What is this area used for?
Would there be a better time to come here when it is less or more busy?
These are all questions you need to be asking yourself prior to even packing your camera bag. Its fundamental and the only way you are going to get past this without planning is via luck or a hell of allot of effort that you could have avoided.
With your plan in your head it is time to turn your attention to your kit bag. If you are a take everything and the kitchen sink kind of person or you use a compact then this is fairly easy. For everyone else it's time to pick a camera and lens combo. Filters, lighting, a tripod, reflectors and all the good stuff need to be sifted through. I always bring a spare speed light and reflector just in case the light isn't quite what I was hoping for. Filters are hardly bulky items either so no harm in carrying a few of them to. Don't forget to look after yourself as well. If you're going on a long light shoot, ne sure to bring a coat, gloves, hat and a nice hot flask for example. To cover every eventuality you would need a van load of kit so it's down to you to decide what you need.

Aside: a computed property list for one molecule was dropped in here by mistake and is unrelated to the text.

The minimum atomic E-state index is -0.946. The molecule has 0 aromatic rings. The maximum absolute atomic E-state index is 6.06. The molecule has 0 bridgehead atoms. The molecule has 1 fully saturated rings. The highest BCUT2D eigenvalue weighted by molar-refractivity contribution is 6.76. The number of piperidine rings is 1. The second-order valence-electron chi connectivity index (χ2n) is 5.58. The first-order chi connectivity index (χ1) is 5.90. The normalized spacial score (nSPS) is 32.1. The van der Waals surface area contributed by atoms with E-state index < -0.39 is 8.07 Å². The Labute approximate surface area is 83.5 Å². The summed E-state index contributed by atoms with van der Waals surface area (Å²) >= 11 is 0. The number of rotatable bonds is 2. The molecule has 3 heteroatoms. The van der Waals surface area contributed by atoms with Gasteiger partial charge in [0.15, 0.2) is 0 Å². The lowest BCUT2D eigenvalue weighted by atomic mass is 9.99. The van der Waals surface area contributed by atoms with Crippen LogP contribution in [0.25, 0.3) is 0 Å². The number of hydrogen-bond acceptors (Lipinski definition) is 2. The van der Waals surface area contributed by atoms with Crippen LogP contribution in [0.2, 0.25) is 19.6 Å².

Whilst you are there you may as well check your kit over. Make sure it is clean, batteries charged, memory cards whipped and cameras reset.
You can read our lens kit cleaning guide in our September journal
There is a quick way to do the last two. On most DSLR's you with have two buttos with "FORMAT" written in red above them. Press and hold these buttons till the top screen flashes then press okay. Then for the setting press and hold the two buttons with the green dot on them. The screen will go blank and come back with the basic setting. From here you can set plug in any settings you know you will use like image quality.
Now you have reached that small patch of time you have found to share with your camera.
Your bags are packed, you are good to go. So shooting time!
Aim to get to your location in good time so you won't be rushed. The planning you have already done though is about to seriously pay off now, dropping stress levels way down.
Get yourself into position, tripod up, lighting rigged etc. Have another scan over you setting to make sure no gremlins have crept into your kit bag and set over exposure to vapourise or something. Last of all get your subject ready. If it is anything other than a landscape, chances are it will get impatient. There is nothing worse than a fidgety subject so let them stay comfy till you need them.